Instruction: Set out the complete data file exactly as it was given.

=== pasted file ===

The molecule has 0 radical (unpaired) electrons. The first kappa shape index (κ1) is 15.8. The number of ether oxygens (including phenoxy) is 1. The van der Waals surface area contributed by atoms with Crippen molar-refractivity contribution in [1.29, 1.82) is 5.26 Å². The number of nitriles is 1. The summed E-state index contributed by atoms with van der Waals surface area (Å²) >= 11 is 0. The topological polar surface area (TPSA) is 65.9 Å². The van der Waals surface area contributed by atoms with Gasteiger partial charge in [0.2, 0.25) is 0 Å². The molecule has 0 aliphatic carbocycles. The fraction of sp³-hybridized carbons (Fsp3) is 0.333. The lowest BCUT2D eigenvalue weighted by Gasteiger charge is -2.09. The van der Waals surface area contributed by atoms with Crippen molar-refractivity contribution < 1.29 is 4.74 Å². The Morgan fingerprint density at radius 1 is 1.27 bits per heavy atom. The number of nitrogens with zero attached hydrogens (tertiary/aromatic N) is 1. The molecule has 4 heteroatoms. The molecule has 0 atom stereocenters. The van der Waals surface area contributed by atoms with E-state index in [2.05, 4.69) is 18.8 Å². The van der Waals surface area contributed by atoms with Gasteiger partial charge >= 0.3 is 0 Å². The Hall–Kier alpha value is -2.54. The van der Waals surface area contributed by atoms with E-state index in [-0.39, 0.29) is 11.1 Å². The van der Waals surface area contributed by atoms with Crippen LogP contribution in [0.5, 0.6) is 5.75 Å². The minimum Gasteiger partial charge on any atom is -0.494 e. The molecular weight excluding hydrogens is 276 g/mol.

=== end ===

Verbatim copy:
The molecule has 0 radical (unpaired) electrons. The first kappa shape index (κ1) is 15.8. The number of ether oxygens (including phenoxy) is 1. The van der Waals surface area contributed by atoms with Crippen molar-refractivity contribution in [1.29, 1.82) is 5.26 Å². The number of nitriles is 1. The summed E-state index contributed by atoms with van der Waals surface area (Å²) >= 11 is 0. The topological polar surface area (TPSA) is 65.9 Å². The van der Waals surface area contributed by atoms with Gasteiger partial charge in [0.2, 0.25) is 0 Å². The molecule has 0 aliphatic carbocycles. The fraction of sp³-hybridized carbons (Fsp3) is 0.333. The lowest BCUT2D eigenvalue weighted by Gasteiger charge is -2.09. The van der Waals surface area contributed by atoms with Crippen molar-refractivity contribution < 1.29 is 4.74 Å². The Morgan fingerprint density at radius 1 is 1.27 bits per heavy atom. The number of nitrogens with zero attached hydrogens (tertiary/aromatic N) is 1. The molecule has 4 heteroatoms. The molecule has 0 atom stereocenters. The van der Waals surface area contributed by atoms with E-state index in [2.05, 4.69) is 18.8 Å². The van der Waals surface area contributed by atoms with Gasteiger partial charge >= 0.3 is 0 Å². The Hall–Kier alpha value is -2.54. The van der Waals surface area contributed by atoms with E-state index in [-0.39, 0.29) is 11.1 Å². The van der Waals surface area contributed by atoms with Crippen LogP contribution in [0.5, 0.6) is 5.75 Å². The minimum Gasteiger partial charge on any atom is -0.494 e. The molecular weight excluding hydrogens is 276 g/mol.